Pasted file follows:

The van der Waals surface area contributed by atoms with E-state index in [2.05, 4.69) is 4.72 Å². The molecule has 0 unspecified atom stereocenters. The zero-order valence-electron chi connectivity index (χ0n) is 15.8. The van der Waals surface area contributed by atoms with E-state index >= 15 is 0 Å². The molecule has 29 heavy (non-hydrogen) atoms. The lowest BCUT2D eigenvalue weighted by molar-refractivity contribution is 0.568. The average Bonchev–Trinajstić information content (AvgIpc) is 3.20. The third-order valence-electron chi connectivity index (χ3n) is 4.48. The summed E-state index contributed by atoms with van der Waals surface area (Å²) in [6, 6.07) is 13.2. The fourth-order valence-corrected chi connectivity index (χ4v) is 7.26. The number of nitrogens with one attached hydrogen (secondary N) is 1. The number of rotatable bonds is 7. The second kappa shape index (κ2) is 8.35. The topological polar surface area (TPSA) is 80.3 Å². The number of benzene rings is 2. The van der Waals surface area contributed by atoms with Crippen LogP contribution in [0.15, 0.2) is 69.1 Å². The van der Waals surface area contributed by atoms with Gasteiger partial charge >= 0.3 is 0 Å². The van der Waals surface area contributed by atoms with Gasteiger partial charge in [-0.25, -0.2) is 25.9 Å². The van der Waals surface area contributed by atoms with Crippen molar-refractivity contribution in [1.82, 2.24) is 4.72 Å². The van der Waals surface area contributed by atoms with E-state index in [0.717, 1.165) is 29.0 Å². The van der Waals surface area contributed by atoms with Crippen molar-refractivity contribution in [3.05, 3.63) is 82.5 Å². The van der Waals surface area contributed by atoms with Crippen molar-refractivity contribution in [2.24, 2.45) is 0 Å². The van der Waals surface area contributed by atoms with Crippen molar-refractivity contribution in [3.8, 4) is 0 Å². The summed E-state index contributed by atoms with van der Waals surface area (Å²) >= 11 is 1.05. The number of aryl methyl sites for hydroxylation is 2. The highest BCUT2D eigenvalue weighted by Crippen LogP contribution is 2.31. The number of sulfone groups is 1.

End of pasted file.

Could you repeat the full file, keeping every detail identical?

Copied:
The van der Waals surface area contributed by atoms with E-state index in [2.05, 4.69) is 4.72 Å². The molecule has 0 unspecified atom stereocenters. The zero-order valence-electron chi connectivity index (χ0n) is 15.8. The van der Waals surface area contributed by atoms with E-state index >= 15 is 0 Å². The molecule has 29 heavy (non-hydrogen) atoms. The lowest BCUT2D eigenvalue weighted by molar-refractivity contribution is 0.568. The average Bonchev–Trinajstić information content (AvgIpc) is 3.20. The third-order valence-electron chi connectivity index (χ3n) is 4.48. The summed E-state index contributed by atoms with van der Waals surface area (Å²) in [6, 6.07) is 13.2. The fourth-order valence-corrected chi connectivity index (χ4v) is 7.26. The number of nitrogens with one attached hydrogen (secondary N) is 1. The number of rotatable bonds is 7. The second kappa shape index (κ2) is 8.35. The topological polar surface area (TPSA) is 80.3 Å². The number of benzene rings is 2. The van der Waals surface area contributed by atoms with Crippen LogP contribution in [0.15, 0.2) is 69.1 Å². The van der Waals surface area contributed by atoms with Gasteiger partial charge >= 0.3 is 0 Å². The van der Waals surface area contributed by atoms with Gasteiger partial charge in [-0.25, -0.2) is 25.9 Å². The van der Waals surface area contributed by atoms with Crippen molar-refractivity contribution in [1.82, 2.24) is 4.72 Å². The van der Waals surface area contributed by atoms with E-state index in [0.717, 1.165) is 29.0 Å². The van der Waals surface area contributed by atoms with Crippen molar-refractivity contribution in [3.05, 3.63) is 82.5 Å². The van der Waals surface area contributed by atoms with Crippen molar-refractivity contribution in [2.24, 2.45) is 0 Å². The van der Waals surface area contributed by atoms with Crippen molar-refractivity contribution in [3.8, 4) is 0 Å². The summed E-state index contributed by atoms with van der Waals surface area (Å²) >= 11 is 1.05. The number of aryl methyl sites for hydroxylation is 2. The highest BCUT2D eigenvalue weighted by Crippen LogP contribution is 2.31. The number of sulfone groups is 1.